Natural Sciences >> Integrative Biology

Studying Deer Harvest Restrictions

by Samuel Sweetman


Submitted : Fall 2014

The study uses a life table of female deer populations from the Big Cypress National Preserve in south Florida to estimate the population dynamics of the white tailed deer. It views the effects of harvesting the female deer after age three compared to waiting until the deer are after age five before harvesting them. The life table that was used as a source for the data was viewed as a static life table for the deer population. The population numbers were the sum of all does that are at a reproductive age for the specified age class or lower and the birth rates used in the equation are based off the data for the total number of does pregnant in the studied population size, since the litter size is one fawn per doe, with known sex ratios for the fawns. Once the growth rate was calculated based on these numbers, an average mortality rate was applied to show a more accurate population size since the differential growth equation does not factor in mortality rates. The population sizes were found to increase if deer were harvested at a later age and not harvested if they were younger than the specified age class.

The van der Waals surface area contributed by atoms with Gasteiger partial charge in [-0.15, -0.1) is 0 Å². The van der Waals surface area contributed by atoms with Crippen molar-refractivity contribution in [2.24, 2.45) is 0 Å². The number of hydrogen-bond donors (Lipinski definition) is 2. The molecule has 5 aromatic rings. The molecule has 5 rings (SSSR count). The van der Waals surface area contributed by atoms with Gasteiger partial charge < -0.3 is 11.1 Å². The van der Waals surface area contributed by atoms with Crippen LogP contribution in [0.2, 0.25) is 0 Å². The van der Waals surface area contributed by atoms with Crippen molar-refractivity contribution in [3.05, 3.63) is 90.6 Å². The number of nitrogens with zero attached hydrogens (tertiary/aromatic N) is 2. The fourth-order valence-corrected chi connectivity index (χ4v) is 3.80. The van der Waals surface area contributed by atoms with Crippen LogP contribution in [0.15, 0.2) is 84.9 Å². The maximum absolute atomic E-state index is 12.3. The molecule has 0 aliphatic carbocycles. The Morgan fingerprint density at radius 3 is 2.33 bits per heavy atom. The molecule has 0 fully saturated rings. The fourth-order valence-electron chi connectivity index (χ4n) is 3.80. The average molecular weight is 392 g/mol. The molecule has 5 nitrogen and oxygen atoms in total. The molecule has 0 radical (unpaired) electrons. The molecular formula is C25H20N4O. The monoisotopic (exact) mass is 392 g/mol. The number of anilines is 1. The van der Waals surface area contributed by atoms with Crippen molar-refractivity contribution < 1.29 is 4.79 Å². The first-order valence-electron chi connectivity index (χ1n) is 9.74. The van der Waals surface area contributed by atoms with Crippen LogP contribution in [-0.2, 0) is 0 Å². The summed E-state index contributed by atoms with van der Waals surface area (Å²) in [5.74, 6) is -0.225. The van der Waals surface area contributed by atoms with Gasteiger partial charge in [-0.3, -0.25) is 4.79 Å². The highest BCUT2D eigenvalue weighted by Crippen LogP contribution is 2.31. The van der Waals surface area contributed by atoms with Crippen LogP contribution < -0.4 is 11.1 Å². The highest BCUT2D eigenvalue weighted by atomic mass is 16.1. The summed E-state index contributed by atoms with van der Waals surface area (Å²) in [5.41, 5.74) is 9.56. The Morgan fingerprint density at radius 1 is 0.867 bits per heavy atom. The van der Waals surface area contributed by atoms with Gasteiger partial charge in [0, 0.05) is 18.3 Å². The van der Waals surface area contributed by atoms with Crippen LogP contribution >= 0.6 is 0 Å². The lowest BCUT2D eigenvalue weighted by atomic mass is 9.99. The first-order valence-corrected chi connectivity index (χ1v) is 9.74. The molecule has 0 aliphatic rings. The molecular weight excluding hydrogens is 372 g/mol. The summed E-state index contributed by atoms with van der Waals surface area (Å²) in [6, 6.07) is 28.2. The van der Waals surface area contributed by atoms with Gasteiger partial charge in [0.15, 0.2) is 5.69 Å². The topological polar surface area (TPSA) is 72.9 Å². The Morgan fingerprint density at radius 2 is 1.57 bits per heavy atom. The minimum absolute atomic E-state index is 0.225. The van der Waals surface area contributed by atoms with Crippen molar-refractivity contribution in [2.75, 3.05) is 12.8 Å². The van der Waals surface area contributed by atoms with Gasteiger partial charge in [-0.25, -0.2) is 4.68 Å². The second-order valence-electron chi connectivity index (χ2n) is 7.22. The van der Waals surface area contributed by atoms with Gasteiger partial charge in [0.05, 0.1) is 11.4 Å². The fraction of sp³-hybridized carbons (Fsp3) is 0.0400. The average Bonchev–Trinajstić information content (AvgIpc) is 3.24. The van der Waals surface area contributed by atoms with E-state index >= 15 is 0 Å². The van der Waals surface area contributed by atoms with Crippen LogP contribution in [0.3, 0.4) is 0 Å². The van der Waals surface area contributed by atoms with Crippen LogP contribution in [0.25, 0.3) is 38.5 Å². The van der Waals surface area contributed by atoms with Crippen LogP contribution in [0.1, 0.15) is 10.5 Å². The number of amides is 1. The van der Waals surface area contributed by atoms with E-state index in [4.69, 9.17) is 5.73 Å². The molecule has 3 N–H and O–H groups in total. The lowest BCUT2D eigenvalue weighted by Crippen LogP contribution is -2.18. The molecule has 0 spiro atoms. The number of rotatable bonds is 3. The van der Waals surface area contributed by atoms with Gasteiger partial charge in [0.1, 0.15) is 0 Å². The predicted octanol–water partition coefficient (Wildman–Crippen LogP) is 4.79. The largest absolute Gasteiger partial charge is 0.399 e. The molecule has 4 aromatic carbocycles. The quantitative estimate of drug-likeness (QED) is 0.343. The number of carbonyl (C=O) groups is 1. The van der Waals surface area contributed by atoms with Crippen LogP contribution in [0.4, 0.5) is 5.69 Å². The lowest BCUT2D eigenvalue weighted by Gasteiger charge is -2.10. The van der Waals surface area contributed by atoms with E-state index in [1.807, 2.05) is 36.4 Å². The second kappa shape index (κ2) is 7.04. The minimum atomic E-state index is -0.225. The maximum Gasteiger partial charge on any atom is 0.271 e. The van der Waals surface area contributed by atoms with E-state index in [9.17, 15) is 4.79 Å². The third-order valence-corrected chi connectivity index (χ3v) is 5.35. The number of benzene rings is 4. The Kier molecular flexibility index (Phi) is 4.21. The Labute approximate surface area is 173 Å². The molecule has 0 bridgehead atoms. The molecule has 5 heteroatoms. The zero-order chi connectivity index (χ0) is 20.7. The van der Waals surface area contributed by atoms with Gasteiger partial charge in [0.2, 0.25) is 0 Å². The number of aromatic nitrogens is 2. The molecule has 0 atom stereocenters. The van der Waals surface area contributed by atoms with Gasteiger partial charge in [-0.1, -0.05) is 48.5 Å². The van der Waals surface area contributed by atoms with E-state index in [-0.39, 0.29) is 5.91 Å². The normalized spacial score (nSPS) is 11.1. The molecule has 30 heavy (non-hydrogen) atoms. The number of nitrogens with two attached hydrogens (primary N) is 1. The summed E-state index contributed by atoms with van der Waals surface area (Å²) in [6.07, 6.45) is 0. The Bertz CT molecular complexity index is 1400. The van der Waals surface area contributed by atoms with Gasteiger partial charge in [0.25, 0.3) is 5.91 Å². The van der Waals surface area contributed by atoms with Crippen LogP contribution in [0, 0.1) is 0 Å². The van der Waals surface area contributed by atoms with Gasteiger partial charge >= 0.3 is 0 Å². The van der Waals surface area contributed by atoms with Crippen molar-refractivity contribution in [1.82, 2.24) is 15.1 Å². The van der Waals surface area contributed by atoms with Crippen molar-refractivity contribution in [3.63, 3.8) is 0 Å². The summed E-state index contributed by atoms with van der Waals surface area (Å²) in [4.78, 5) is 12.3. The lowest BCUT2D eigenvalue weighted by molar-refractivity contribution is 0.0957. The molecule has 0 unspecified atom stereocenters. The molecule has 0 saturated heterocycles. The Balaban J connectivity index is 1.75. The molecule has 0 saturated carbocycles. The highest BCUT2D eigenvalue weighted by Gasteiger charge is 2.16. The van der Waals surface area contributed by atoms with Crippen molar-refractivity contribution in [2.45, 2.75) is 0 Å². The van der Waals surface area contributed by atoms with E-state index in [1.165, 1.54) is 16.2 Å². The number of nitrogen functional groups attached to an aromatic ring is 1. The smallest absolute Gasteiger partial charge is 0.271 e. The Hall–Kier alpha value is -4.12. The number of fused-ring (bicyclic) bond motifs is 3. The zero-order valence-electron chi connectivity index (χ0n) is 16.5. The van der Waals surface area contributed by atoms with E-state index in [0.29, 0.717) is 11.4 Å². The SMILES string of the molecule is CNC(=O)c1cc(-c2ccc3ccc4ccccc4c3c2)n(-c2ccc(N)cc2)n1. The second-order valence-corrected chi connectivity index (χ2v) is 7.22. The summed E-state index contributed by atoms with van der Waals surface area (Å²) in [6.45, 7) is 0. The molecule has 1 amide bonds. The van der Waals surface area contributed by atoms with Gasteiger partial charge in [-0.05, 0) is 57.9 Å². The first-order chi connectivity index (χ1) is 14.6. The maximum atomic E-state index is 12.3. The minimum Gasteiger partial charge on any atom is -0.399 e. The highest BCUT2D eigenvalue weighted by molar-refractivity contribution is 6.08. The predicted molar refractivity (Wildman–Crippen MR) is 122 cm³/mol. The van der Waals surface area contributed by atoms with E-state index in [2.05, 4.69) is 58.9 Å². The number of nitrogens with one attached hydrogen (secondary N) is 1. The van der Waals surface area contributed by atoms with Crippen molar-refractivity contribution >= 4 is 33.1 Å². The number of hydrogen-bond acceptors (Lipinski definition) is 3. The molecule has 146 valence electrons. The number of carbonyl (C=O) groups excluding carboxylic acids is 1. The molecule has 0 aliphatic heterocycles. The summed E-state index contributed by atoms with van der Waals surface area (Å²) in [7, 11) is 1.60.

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Advisors :
Arcadii Grinshpan, Mathematics and Statistics
Gordon Fox, Integrative Biology
Suggested By :
Gordon Fox